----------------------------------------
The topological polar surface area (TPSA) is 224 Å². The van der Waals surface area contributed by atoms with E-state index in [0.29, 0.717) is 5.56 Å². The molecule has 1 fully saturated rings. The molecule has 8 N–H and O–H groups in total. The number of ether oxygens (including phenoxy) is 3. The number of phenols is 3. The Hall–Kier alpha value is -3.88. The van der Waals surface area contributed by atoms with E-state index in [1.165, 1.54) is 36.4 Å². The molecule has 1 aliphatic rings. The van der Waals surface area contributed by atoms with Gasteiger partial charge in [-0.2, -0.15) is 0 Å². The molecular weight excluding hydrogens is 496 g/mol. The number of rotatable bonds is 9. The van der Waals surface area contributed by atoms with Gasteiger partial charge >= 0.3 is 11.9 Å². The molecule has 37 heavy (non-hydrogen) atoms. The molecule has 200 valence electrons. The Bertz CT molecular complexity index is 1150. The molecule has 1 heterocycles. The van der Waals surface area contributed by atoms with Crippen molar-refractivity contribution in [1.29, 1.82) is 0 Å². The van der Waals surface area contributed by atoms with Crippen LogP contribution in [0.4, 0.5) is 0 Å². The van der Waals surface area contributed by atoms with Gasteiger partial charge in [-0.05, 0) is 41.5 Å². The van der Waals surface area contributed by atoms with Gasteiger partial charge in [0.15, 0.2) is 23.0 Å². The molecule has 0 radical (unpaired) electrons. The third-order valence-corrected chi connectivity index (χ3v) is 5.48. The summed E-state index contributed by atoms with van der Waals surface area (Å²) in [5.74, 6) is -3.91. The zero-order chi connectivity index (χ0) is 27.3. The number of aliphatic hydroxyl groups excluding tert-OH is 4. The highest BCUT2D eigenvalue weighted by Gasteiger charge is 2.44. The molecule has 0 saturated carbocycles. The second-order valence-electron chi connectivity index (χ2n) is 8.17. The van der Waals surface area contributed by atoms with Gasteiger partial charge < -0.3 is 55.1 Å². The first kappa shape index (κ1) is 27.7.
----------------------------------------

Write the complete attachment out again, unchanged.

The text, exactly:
The topological polar surface area (TPSA) is 224 Å². The van der Waals surface area contributed by atoms with E-state index in [0.29, 0.717) is 5.56 Å². The molecule has 1 fully saturated rings. The molecule has 8 N–H and O–H groups in total. The number of ether oxygens (including phenoxy) is 3. The number of phenols is 3. The Hall–Kier alpha value is -3.88. The van der Waals surface area contributed by atoms with E-state index in [1.165, 1.54) is 36.4 Å². The molecule has 1 aliphatic rings. The van der Waals surface area contributed by atoms with Gasteiger partial charge in [-0.2, -0.15) is 0 Å². The molecular weight excluding hydrogens is 496 g/mol. The number of rotatable bonds is 9. The van der Waals surface area contributed by atoms with Gasteiger partial charge >= 0.3 is 11.9 Å². The molecule has 37 heavy (non-hydrogen) atoms. The molecule has 200 valence electrons. The Bertz CT molecular complexity index is 1150. The molecule has 1 heterocycles. The van der Waals surface area contributed by atoms with Crippen molar-refractivity contribution in [1.29, 1.82) is 0 Å². The van der Waals surface area contributed by atoms with Crippen LogP contribution in [0.4, 0.5) is 0 Å². The van der Waals surface area contributed by atoms with Gasteiger partial charge in [-0.05, 0) is 41.5 Å². The van der Waals surface area contributed by atoms with Gasteiger partial charge in [0.15, 0.2) is 23.0 Å². The molecule has 0 radical (unpaired) electrons. The third-order valence-corrected chi connectivity index (χ3v) is 5.48. The summed E-state index contributed by atoms with van der Waals surface area (Å²) in [5.74, 6) is -3.91. The zero-order chi connectivity index (χ0) is 27.3. The number of aliphatic hydroxyl groups excluding tert-OH is 4. The highest BCUT2D eigenvalue weighted by Gasteiger charge is 2.44. The molecule has 0 saturated carbocycles. The second-order valence-electron chi connectivity index (χ2n) is 8.17. The van der Waals surface area contributed by atoms with Gasteiger partial charge < -0.3 is 55.1 Å². The first kappa shape index (κ1) is 27.7.